OPQS Protects Manx Missile into Final Kilometers
05-Feb-2013: Omega Pharma – Quick-Step Cycling Team did nothing short of escort Mark Cavendish to sprint position in the final kilometers of Tour of Qatar Stage, but it still took some maneuvering by the Manx Missile to get his 2nd sprint victory of 2013.
Other teams did everything they could to prevent the OPQS leadout from getting perfect position in the final kilometers. Furthermore, a mechanical with one of the OPQS leadout riders meant Niki Terpstra was left to take Cavendish to the front for the bunch sprint battle. Cavendish exploded up the right side of the final 350 meters, and his final kick in the long sprint sealed the win.
Barry Markus (Vacansoleil) was 2nd, and Aidis Kruopis (Orica GreenEDGE) was 3rd.
OPQS has won four races, in three disciplines, in 2013.
“Guillaume Van Keirsbulck was my last man today, but about 2 or 3 kilometers to go he snapped a spoke so we lost him,” Cavendish said. “We were a man short, so we had to put Niki to work with 1200 meters to go. That’s too much work for any one guy, but Niki put me in very good position with 1 kilometer to go and I was able to use other trains to go for the win.”
“I really had to kick at 350 meters, I was so far back,” Cavendish said about the sprint. “I was about 12 riders back so I knew I had to go then, I knew I could get there faster than the other guys when I felt good from that distance. I was surprised I was able to get it, there was a late surge from Kruopis so I had to kick again. I felt really strong, so I have to thank my team. They really kept me protected, kept me out of trouble the whole time and gave me energy for the sprint. ”
“If there’s a headwind, I don’t feel it at all,” Cavendish continued about his team support. “I ride behind them, and they can ride strong and fast. It’s so important to be at the front around the corners here, because you don’t know where the wind is coming from every time. We have guys who are committed to putting me in the best position more than once. If they can do that each race, I’m in good position.”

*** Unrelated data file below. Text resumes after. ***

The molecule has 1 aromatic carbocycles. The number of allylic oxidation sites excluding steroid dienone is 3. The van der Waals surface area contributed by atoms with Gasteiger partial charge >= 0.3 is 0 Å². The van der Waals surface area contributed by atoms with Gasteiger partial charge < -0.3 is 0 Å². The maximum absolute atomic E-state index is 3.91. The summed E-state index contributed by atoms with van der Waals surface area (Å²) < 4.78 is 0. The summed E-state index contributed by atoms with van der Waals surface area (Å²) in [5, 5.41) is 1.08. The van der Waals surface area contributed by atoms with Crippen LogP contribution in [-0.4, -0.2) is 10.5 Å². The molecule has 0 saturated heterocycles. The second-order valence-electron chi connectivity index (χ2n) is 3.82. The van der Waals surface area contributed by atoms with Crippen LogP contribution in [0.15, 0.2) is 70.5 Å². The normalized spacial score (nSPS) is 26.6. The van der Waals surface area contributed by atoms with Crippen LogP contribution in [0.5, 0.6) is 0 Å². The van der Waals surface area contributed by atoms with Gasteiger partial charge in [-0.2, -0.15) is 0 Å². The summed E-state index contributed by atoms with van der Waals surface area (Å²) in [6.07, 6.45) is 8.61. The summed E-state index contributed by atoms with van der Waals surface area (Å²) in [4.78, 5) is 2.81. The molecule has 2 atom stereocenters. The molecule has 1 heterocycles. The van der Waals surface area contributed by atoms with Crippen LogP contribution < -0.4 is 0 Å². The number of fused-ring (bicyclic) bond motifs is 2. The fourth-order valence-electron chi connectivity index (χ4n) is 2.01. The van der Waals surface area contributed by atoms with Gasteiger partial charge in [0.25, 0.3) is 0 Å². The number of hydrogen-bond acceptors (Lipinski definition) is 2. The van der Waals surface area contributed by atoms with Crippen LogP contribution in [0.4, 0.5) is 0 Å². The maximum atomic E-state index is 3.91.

As far as GC contention goes, Cavendish said it’s more important to focus on each Stage. He is currently 4th, 8″ back.
“It is absolutely important that we take it day by day,” Cavendish said. “I think we’ve come here with multiple options, but I think it’s reasonable to be going for the bunch sprints. Especially with the wind dying down a bit at the end of the week. If we had strong guys here like Tom Boonen, Niki, or the other Belgians, we could come here with the GC more in mind. They can do well in the smaller groups. With me as a sprinter, I’m not going to likely be in those small groups at the end. I’m looking for the time bonuses. I think it’s best to come here, focus on the stage wins, and hope the GC can come from that.”
Tour of Qatar results after Tuesday’s
1. Mark Cavendish (GBR/Omega Pharma), 143 km in 3hr 5min 14sec
2. Markus Barry (NED) same time
3. Aidis Kruopis (LTU) s.t.
4. Nacer Bouhanni (FRA) s.t.
5. Heinrich Haussler (AUS) s.t.
6. Edvald Boasson Hagen (NOR) s.t.
7. Roger Kluge (GER) s.t.
8. John Degenkolb (GER) s.t.
9. Filippo Fortin (ITA) s.t.
10. Geoffrey Soupe (FRA) s.t.
1. Brent Bookwalter (USA/BMC), 302 km in 6hr 49min 58sec
2. Taylor Phinney (USA) at 6sec
3. Adam Blythe (GBR) 7
4. Mark Cavendish (GBR) 8
5. Greg Van Avermaet (BEL) 10
6. Michael Schar (SUI) s.t.
7. Bernhard Eisel (AUT) 11
8. Mathew Hayman (AUS) 12
9. Edvald Boasson Hagen (NOR) 14
10. Geraint Thomas (GBR) 15